Today, the Minister of the Environment introduced a research which offers specific measures for clearing the air near the Russalka and Pirita.
"The main point is, we now know the solution that helps to clear the air near the Russalka and Pirita - most reasonable seems to be establishing of deep water encumbrance. We in the Ministry of the Environment are prepared to finance the solution for this issue disturbing inhabitants of Tallinn. The work can be undertaken immediately after technical work, impact assessments and preparations are done," the Minister of the Environment Keit Pentus-Rosimannus said.
According to a survey carried out by the Marine Systems Institute at Tallinn University of Technology, the smell in Pirita and Merivälja is caused by rotting algae at the shore. Water, which arrives to the sea through release openings of rainwater and from the river of Pirita, is very rich in nutrients and leads to mass growth of algae. No residual pollution at the bottom of the sea was found.
Scientists offered five solution variants: leading rainwater to the deep sea, mechanical removal of the algae and leading rainwater to common sewerage, cleaning of rainwater and chancing coastline.
"Long-term solution is important for us. Thus, annual mechanical cleaning of seafloor is not reasonable. The best possible solution seems to be the establishment of rainwater release opening that reaches deep in the sea. Now, we shall quickly proceed with expenditure calculation for all four alternatives and impact assessments and by the end of the year we expect more detailed operating plans," the Minister of the Environment Keit Pentus-Rosimannus said.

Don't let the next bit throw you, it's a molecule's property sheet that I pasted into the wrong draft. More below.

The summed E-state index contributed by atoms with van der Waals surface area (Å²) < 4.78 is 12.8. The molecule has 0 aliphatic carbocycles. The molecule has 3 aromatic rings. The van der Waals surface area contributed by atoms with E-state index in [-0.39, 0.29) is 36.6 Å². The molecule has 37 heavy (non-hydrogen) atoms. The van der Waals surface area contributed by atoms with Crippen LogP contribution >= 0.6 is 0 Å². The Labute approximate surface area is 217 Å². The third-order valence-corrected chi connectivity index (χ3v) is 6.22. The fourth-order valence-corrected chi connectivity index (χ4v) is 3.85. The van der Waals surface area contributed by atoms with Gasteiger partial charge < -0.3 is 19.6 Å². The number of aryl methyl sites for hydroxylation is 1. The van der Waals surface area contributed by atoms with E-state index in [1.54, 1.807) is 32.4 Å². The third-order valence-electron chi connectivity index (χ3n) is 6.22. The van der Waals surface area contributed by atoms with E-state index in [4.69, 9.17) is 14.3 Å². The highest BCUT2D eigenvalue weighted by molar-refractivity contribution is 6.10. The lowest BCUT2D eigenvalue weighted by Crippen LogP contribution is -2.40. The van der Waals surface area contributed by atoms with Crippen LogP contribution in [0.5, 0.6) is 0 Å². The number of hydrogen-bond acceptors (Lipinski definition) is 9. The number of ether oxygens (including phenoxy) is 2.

According to modelling devices, leading rainwater into the deep water encumbrance does not result in significant increase in nutrient pollution because of the gulf bathymetry and the main wind direction nutrients move into the open sea.
During the investigation, sediment samples from the seafloor were taken in order to clarify the input data needed for modelling and possible residual pollution. Additionally, phosphorus and nitrogen concentration of nutrients of the water of the Gulf of Tallinn were measured and for rainwater release openings. After that, surface waters and rainwater flow into the Gulf were evaluated and nutrient flow were calculated and modelled.
The project was funded by the Environmental Investment Centre Foundation.